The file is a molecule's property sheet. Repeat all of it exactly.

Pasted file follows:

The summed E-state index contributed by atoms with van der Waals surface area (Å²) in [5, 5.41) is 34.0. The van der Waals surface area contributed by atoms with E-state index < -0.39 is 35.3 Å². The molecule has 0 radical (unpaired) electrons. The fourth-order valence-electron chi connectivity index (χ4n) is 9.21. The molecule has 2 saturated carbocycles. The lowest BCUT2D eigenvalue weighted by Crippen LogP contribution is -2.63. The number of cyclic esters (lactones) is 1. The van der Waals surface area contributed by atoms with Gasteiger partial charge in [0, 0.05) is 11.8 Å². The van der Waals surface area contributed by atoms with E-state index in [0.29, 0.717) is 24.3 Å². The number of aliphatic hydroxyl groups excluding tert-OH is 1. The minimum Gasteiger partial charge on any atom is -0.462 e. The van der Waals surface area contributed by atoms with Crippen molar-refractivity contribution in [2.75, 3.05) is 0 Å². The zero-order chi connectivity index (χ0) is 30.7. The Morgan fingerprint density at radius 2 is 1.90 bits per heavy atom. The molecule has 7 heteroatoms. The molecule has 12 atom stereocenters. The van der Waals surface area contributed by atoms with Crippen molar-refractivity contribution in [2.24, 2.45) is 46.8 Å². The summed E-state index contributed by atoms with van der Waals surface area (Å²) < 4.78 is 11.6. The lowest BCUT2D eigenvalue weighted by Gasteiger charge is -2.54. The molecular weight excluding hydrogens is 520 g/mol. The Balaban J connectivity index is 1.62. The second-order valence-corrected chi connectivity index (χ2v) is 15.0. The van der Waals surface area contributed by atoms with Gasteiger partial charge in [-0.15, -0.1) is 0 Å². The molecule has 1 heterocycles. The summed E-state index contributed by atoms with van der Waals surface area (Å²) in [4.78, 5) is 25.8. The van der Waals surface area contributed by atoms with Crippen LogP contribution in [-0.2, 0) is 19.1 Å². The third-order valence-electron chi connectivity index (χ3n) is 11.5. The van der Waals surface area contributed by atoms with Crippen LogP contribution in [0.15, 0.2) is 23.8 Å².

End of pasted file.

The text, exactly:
The summed E-state index contributed by atoms with van der Waals surface area (Å²) in [5, 5.41) is 34.0. The van der Waals surface area contributed by atoms with E-state index < -0.39 is 35.3 Å². The molecule has 0 radical (unpaired) electrons. The fourth-order valence-electron chi connectivity index (χ4n) is 9.21. The molecule has 2 saturated carbocycles. The lowest BCUT2D eigenvalue weighted by Crippen LogP contribution is -2.63. The number of cyclic esters (lactones) is 1. The van der Waals surface area contributed by atoms with Gasteiger partial charge in [0, 0.05) is 11.8 Å². The van der Waals surface area contributed by atoms with E-state index in [0.29, 0.717) is 24.3 Å². The number of aliphatic hydroxyl groups excluding tert-OH is 1. The minimum Gasteiger partial charge on any atom is -0.462 e. The van der Waals surface area contributed by atoms with Crippen molar-refractivity contribution in [2.75, 3.05) is 0 Å². The zero-order chi connectivity index (χ0) is 30.7. The Morgan fingerprint density at radius 2 is 1.90 bits per heavy atom. The molecule has 7 heteroatoms. The molecule has 12 atom stereocenters. The van der Waals surface area contributed by atoms with Crippen molar-refractivity contribution in [2.24, 2.45) is 46.8 Å². The summed E-state index contributed by atoms with van der Waals surface area (Å²) < 4.78 is 11.6. The lowest BCUT2D eigenvalue weighted by Gasteiger charge is -2.54. The molecular weight excluding hydrogens is 520 g/mol. The Balaban J connectivity index is 1.62. The second-order valence-corrected chi connectivity index (χ2v) is 15.0. The van der Waals surface area contributed by atoms with Gasteiger partial charge in [-0.15, -0.1) is 0 Å². The molecule has 1 heterocycles. The summed E-state index contributed by atoms with van der Waals surface area (Å²) in [4.78, 5) is 25.8. The van der Waals surface area contributed by atoms with Crippen LogP contribution in [-0.2, 0) is 19.1 Å². The third-order valence-electron chi connectivity index (χ3n) is 11.5. The van der Waals surface area contributed by atoms with Crippen LogP contribution in [0.15, 0.2) is 23.8 Å².